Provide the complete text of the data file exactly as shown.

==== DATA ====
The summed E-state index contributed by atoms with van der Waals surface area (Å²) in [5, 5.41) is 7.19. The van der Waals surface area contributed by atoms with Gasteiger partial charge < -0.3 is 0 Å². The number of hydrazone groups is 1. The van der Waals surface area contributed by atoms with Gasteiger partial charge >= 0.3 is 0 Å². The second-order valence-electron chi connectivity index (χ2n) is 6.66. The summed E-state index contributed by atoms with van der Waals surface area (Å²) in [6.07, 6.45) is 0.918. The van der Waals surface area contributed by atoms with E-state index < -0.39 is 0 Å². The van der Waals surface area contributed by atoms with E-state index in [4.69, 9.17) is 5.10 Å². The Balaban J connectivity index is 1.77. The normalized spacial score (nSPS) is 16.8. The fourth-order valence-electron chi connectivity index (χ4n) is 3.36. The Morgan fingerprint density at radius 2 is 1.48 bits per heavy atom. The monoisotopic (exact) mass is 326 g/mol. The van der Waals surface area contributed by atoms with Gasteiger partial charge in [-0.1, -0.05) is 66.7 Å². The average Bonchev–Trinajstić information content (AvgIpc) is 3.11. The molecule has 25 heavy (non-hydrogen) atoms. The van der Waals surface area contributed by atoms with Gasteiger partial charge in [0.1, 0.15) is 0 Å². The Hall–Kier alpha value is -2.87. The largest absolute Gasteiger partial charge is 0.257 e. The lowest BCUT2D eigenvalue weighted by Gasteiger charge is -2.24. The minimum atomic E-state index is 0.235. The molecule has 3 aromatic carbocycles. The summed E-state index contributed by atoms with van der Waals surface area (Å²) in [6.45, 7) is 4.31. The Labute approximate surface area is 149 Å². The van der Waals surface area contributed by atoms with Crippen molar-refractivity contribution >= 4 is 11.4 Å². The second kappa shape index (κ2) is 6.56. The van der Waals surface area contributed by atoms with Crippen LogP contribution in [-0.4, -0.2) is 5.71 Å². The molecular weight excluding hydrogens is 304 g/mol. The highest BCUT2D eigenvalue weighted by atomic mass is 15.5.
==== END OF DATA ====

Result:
The summed E-state index contributed by atoms with van der Waals surface area (Å²) in [5, 5.41) is 7.19. The van der Waals surface area contributed by atoms with Gasteiger partial charge < -0.3 is 0 Å². The number of hydrazone groups is 1. The van der Waals surface area contributed by atoms with Gasteiger partial charge >= 0.3 is 0 Å². The second-order valence-electron chi connectivity index (χ2n) is 6.66. The summed E-state index contributed by atoms with van der Waals surface area (Å²) in [6.07, 6.45) is 0.918. The van der Waals surface area contributed by atoms with E-state index < -0.39 is 0 Å². The van der Waals surface area contributed by atoms with E-state index in [4.69, 9.17) is 5.10 Å². The Balaban J connectivity index is 1.77. The normalized spacial score (nSPS) is 16.8. The fourth-order valence-electron chi connectivity index (χ4n) is 3.36. The Morgan fingerprint density at radius 2 is 1.48 bits per heavy atom. The monoisotopic (exact) mass is 326 g/mol. The van der Waals surface area contributed by atoms with Gasteiger partial charge in [-0.1, -0.05) is 66.7 Å². The average Bonchev–Trinajstić information content (AvgIpc) is 3.11. The molecule has 25 heavy (non-hydrogen) atoms. The van der Waals surface area contributed by atoms with Gasteiger partial charge in [0.1, 0.15) is 0 Å². The Hall–Kier alpha value is -2.87. The largest absolute Gasteiger partial charge is 0.257 e. The lowest BCUT2D eigenvalue weighted by Gasteiger charge is -2.24. The minimum atomic E-state index is 0.235. The molecule has 3 aromatic carbocycles. The summed E-state index contributed by atoms with van der Waals surface area (Å²) in [6.45, 7) is 4.31. The Labute approximate surface area is 149 Å². The van der Waals surface area contributed by atoms with Crippen molar-refractivity contribution >= 4 is 11.4 Å². The second kappa shape index (κ2) is 6.56. The van der Waals surface area contributed by atoms with Crippen LogP contribution in [-0.4, -0.2) is 5.71 Å². The molecular weight excluding hydrogens is 304 g/mol. The highest BCUT2D eigenvalue weighted by atomic mass is 15.5.